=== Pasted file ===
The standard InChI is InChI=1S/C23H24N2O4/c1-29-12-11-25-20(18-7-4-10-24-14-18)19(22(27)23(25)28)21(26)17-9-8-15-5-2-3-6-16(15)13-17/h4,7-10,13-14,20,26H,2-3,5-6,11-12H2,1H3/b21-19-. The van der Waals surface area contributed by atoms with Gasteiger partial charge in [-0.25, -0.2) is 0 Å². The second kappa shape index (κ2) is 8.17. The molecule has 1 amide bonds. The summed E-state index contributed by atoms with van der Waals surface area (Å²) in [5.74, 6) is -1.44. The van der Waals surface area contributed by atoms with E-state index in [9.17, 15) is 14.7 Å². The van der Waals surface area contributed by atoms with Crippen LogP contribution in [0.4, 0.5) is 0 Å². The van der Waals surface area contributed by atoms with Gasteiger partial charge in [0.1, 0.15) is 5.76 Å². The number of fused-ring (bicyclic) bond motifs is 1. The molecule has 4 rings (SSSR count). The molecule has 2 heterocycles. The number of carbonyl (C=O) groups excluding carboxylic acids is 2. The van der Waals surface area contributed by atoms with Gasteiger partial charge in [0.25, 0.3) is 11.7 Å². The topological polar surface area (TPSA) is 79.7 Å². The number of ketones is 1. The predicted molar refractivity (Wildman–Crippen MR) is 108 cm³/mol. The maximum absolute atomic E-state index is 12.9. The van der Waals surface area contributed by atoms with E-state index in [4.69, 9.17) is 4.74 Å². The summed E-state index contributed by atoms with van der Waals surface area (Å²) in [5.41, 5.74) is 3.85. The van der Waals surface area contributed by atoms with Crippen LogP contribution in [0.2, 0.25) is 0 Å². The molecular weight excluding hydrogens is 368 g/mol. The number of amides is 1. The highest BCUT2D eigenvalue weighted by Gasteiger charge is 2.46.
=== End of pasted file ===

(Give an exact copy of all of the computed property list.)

The standard InChI is InChI=1S/C23H24N2O4/c1-29-12-11-25-20(18-7-4-10-24-14-18)19(22(27)23(25)28)21(26)17-9-8-15-5-2-3-6-16(15)13-17/h4,7-10,13-14,20,26H,2-3,5-6,11-12H2,1H3/b21-19-. The van der Waals surface area contributed by atoms with Gasteiger partial charge in [-0.25, -0.2) is 0 Å². The second kappa shape index (κ2) is 8.17. The molecule has 1 amide bonds. The summed E-state index contributed by atoms with van der Waals surface area (Å²) in [5.74, 6) is -1.44. The van der Waals surface area contributed by atoms with E-state index in [9.17, 15) is 14.7 Å². The van der Waals surface area contributed by atoms with Crippen LogP contribution in [0.4, 0.5) is 0 Å². The van der Waals surface area contributed by atoms with Gasteiger partial charge in [0.1, 0.15) is 5.76 Å². The number of fused-ring (bicyclic) bond motifs is 1. The molecule has 4 rings (SSSR count). The molecule has 2 heterocycles. The number of carbonyl (C=O) groups excluding carboxylic acids is 2. The van der Waals surface area contributed by atoms with Gasteiger partial charge in [0.25, 0.3) is 11.7 Å². The topological polar surface area (TPSA) is 79.7 Å². The number of ketones is 1. The predicted molar refractivity (Wildman–Crippen MR) is 108 cm³/mol. The maximum absolute atomic E-state index is 12.9. The van der Waals surface area contributed by atoms with E-state index in [4.69, 9.17) is 4.74 Å². The summed E-state index contributed by atoms with van der Waals surface area (Å²) in [5.41, 5.74) is 3.85. The van der Waals surface area contributed by atoms with Crippen LogP contribution in [0.2, 0.25) is 0 Å². The molecular weight excluding hydrogens is 368 g/mol. The number of amides is 1. The highest BCUT2D eigenvalue weighted by Gasteiger charge is 2.46.